Saturday, April 02, 2005

The Rebuilding of Montserrat, 8:
On St Patrick's Day

GEM 05:03:23a

Week before last, we the people of Montserrat celebrated St Patrick's Day, as our National Day. For, in 1768, there was an uprising as slaves tried to strike a blow for freeedom: they had observed that on Ireland's national day, their Irish masters would gather together and celebrate with much strong drink. So, what better day to strike for freedom?

However, their plans were detected, and the uprising became an abortive slaughter. So, on March 17th, we remembered their sacrifice as the first step to the freedom we enjoy today. But, also, there are several yet-burning issues that the 1768 incident surfaces:

1] St Patrick himself, as a 16 year-old lad in Britain, was kidnapped and sold into slavery in Ireland, where adversity helped him deepen his Christian Faith. He managed to escape after six or seven years and returned to Ireland decades later as a Missionary Bishop, with such great success that the anniversary of his death, March 17, 493, is Ireland's national day.

2] For instance, it is said that in his second meeting with the assembled pagan chieftains of Erin, he was challenged about the apparent illogicality of the Trinity. He plucked a three-leaf shamrock and began: "Is this one leaf or three? If one leaf, why are there three lobes of equal size? If three leaves, why is there just one stem? If you cannot explain so simple a mystery . . . how can you hope to understand . . . the Holy Trinity?" The Shamrock leaf, of course, has long been a national symbol of both Christian Ireland and Montserrat.

3] Over a thousand years later, the long-since Christianised Irish were under the English boot-heel and repeatedly rose up to try to liberate themselves. (Eventually, after decades of futile debate over Home Rule, the bloodily suppressed 1916 Easter Rebellion led to the creation of the Republic of Ireland, and to the lingering conflict in Northern Ireland.)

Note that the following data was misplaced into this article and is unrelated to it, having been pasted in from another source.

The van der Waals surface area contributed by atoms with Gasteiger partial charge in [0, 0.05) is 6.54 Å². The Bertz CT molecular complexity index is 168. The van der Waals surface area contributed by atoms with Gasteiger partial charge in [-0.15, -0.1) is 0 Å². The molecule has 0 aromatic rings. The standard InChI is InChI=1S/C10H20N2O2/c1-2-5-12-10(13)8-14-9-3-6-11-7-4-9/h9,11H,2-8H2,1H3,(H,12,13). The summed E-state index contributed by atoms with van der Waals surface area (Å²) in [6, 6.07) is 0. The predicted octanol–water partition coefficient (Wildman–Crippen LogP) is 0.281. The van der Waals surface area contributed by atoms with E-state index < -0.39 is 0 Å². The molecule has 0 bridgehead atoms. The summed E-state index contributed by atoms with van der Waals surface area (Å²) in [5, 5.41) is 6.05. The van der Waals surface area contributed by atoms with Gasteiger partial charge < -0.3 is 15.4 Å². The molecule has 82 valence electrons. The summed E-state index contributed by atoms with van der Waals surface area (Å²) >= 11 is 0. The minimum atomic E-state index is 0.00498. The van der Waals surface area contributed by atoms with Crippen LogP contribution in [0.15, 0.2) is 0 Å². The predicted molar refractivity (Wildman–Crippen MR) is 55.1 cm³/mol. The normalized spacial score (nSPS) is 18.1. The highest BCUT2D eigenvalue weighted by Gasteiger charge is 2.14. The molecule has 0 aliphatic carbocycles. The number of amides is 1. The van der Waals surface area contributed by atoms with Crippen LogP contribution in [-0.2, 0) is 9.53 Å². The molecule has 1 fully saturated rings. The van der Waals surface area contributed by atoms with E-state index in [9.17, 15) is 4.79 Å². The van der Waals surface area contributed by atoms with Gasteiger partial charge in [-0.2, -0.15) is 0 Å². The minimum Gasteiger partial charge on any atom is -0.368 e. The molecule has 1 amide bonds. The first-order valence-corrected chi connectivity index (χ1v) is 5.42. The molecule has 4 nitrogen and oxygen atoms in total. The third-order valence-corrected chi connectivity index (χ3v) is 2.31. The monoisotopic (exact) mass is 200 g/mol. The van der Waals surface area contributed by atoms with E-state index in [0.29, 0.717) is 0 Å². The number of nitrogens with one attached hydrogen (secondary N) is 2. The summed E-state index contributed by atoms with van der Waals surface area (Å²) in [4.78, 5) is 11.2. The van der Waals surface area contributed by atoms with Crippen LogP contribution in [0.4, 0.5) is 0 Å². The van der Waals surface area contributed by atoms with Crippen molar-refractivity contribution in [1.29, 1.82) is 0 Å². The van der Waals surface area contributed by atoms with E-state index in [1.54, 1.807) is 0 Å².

4] Many Irish settlers in the Caribbean came as indentured servants, often labouring under slave-like conditions for a period of up to seven years.

5] The Irish settlers in Montserrat came here from St Kitts, to find freedom to practice their Catholic Faith.

How then could men from a Christian nation whose patron saint was an escaped slave, and who themselves longed for liberty, then turn around and cruelly enslave and oppress other men? Why is it that the national day, named after that Patron Saint, has so often become an occasion for drunken revelry?

The answers are as painful as they are simple:

1] Until a dozen Christians -- through the heart-softening impact of the great evangelical awakening then occurring in Britain -- founded the first antislavery society in London in 1787, no-one had dared to challenge slavery as an institution. So, despite Biblical rebukes to oppression, injustice and kidnapping, generally slavery was at most seen as a personal misfortune rather than an inescapably illegitimate institution. And, it would take fifty years for their campaign to triumph in the teeth of bitter, well-funded and clever opposition.

2] The lifestyle of many of the slave-masters of 1768 also speaks loud and clear: men who celebrate the memory of a great Christian Missionary by becoming drunk plainly and sadly know little of the gospel, and live less of it. Indeed, the Britain of that era was so corrupt that William Wilberforce said that many men pretended to be worse than they really were, or they would not have credibility with the leading men of the time. No wonder a major strategic focus of his campaigns against slavery and dozens of other major social ills was "to make goodness fashionable."

In short, while the gospel naturally works to save souls, renew minds, improve lives and transform institutions and communities, it is clear that this is in the teeth of the social implications of sin-darkened understanding, sin-hardened hearts and sin-numbed consciences. And, as (1) the controversies over gambling and (2) the bitterly challenged success of Uganda's common-sense, traditional morality-based ABC strategy to combat HIV/AIDS demonstrate all too plainly, that has major implications for us as we seek to rebuild our nation as a healthy, wholesome, truly democratic, God-fearing community. AMEN

No comments: